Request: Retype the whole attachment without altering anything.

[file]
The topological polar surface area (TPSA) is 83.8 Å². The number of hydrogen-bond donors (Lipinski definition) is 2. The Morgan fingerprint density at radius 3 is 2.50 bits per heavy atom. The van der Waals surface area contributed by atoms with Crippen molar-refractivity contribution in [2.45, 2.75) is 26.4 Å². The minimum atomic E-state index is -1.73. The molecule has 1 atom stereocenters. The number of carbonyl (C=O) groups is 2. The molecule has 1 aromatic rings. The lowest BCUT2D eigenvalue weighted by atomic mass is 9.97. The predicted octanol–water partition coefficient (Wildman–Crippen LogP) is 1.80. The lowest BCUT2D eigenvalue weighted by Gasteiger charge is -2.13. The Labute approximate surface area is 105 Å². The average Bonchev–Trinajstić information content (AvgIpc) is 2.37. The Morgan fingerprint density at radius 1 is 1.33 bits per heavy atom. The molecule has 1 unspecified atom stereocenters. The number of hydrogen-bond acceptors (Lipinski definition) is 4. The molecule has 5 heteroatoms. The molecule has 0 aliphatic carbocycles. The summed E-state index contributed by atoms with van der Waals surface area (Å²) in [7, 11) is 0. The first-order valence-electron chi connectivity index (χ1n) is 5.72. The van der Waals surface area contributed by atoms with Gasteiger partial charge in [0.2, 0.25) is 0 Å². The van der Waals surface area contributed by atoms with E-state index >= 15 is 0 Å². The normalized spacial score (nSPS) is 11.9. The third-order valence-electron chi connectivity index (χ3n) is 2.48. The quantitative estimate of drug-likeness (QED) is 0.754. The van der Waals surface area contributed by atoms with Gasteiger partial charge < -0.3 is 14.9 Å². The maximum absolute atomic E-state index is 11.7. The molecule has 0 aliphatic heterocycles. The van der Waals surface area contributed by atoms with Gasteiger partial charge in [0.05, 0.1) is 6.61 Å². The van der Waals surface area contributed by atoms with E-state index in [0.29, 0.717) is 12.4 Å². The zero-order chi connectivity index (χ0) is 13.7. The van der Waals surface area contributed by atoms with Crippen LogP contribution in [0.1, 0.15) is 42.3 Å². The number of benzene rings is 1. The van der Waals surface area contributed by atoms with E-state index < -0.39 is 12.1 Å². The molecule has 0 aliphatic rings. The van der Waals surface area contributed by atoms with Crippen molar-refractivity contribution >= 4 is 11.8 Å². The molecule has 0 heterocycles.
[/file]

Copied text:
The topological polar surface area (TPSA) is 83.8 Å². The number of hydrogen-bond donors (Lipinski definition) is 2. The Morgan fingerprint density at radius 3 is 2.50 bits per heavy atom. The van der Waals surface area contributed by atoms with Crippen molar-refractivity contribution in [2.45, 2.75) is 26.4 Å². The minimum atomic E-state index is -1.73. The molecule has 1 atom stereocenters. The number of carbonyl (C=O) groups is 2. The molecule has 1 aromatic rings. The lowest BCUT2D eigenvalue weighted by atomic mass is 9.97. The predicted octanol–water partition coefficient (Wildman–Crippen LogP) is 1.80. The lowest BCUT2D eigenvalue weighted by Gasteiger charge is -2.13. The Labute approximate surface area is 105 Å². The average Bonchev–Trinajstić information content (AvgIpc) is 2.37. The Morgan fingerprint density at radius 1 is 1.33 bits per heavy atom. The molecule has 1 unspecified atom stereocenters. The number of hydrogen-bond acceptors (Lipinski definition) is 4. The molecule has 5 heteroatoms. The molecule has 0 aliphatic carbocycles. The summed E-state index contributed by atoms with van der Waals surface area (Å²) in [7, 11) is 0. The first-order valence-electron chi connectivity index (χ1n) is 5.72. The van der Waals surface area contributed by atoms with Gasteiger partial charge in [0.2, 0.25) is 0 Å². The van der Waals surface area contributed by atoms with E-state index >= 15 is 0 Å². The normalized spacial score (nSPS) is 11.9. The third-order valence-electron chi connectivity index (χ3n) is 2.48. The quantitative estimate of drug-likeness (QED) is 0.754. The van der Waals surface area contributed by atoms with Gasteiger partial charge < -0.3 is 14.9 Å². The maximum absolute atomic E-state index is 11.7. The molecule has 0 aliphatic heterocycles. The van der Waals surface area contributed by atoms with Gasteiger partial charge in [0.05, 0.1) is 6.61 Å². The van der Waals surface area contributed by atoms with E-state index in [0.29, 0.717) is 12.4 Å². The zero-order chi connectivity index (χ0) is 13.7. The van der Waals surface area contributed by atoms with Crippen LogP contribution in [0.1, 0.15) is 42.3 Å². The number of benzene rings is 1. The van der Waals surface area contributed by atoms with E-state index < -0.39 is 12.1 Å². The molecule has 0 aliphatic rings. The van der Waals surface area contributed by atoms with Crippen molar-refractivity contribution >= 4 is 11.8 Å². The molecule has 0 heterocycles.